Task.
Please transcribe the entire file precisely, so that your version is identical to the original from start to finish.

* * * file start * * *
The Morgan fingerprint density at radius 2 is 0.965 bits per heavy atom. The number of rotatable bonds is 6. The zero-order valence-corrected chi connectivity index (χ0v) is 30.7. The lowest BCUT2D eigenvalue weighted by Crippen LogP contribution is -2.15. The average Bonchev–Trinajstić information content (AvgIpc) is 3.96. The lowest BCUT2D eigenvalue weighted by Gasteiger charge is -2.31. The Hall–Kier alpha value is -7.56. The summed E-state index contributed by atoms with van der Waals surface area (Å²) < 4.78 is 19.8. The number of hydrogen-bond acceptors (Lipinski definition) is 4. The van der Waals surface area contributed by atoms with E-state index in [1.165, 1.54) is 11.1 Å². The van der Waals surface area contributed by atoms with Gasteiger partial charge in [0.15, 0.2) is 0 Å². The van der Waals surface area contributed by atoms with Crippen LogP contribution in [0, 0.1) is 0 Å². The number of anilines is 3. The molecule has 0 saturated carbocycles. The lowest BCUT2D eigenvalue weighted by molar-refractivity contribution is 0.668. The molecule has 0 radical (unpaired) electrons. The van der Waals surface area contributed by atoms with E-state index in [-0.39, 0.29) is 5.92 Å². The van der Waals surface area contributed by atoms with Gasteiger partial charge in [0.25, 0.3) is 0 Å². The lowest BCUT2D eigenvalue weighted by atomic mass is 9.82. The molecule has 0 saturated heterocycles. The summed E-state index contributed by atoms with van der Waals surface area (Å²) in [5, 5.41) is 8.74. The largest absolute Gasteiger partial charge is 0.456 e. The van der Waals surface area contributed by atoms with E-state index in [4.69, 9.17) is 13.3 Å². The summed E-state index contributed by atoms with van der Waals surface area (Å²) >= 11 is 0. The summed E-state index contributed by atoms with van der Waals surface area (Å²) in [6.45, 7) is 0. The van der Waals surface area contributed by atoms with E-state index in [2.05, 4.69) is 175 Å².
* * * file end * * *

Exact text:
The Morgan fingerprint density at radius 2 is 0.965 bits per heavy atom. The number of rotatable bonds is 6. The zero-order valence-corrected chi connectivity index (χ0v) is 30.7. The lowest BCUT2D eigenvalue weighted by Crippen LogP contribution is -2.15. The average Bonchev–Trinajstić information content (AvgIpc) is 3.96. The lowest BCUT2D eigenvalue weighted by Gasteiger charge is -2.31. The Hall–Kier alpha value is -7.56. The summed E-state index contributed by atoms with van der Waals surface area (Å²) < 4.78 is 19.8. The number of hydrogen-bond acceptors (Lipinski definition) is 4. The van der Waals surface area contributed by atoms with E-state index in [1.165, 1.54) is 11.1 Å². The van der Waals surface area contributed by atoms with Gasteiger partial charge in [0.15, 0.2) is 0 Å². The van der Waals surface area contributed by atoms with Crippen LogP contribution in [0, 0.1) is 0 Å². The number of anilines is 3. The molecule has 0 saturated carbocycles. The lowest BCUT2D eigenvalue weighted by molar-refractivity contribution is 0.668. The molecule has 0 radical (unpaired) electrons. The van der Waals surface area contributed by atoms with E-state index in [-0.39, 0.29) is 5.92 Å². The van der Waals surface area contributed by atoms with Gasteiger partial charge in [0.25, 0.3) is 0 Å². The lowest BCUT2D eigenvalue weighted by atomic mass is 9.82. The molecule has 0 saturated heterocycles. The summed E-state index contributed by atoms with van der Waals surface area (Å²) in [5, 5.41) is 8.74. The largest absolute Gasteiger partial charge is 0.456 e. The van der Waals surface area contributed by atoms with E-state index in [4.69, 9.17) is 13.3 Å². The summed E-state index contributed by atoms with van der Waals surface area (Å²) >= 11 is 0. The summed E-state index contributed by atoms with van der Waals surface area (Å²) in [6.45, 7) is 0. The van der Waals surface area contributed by atoms with E-state index in [2.05, 4.69) is 175 Å².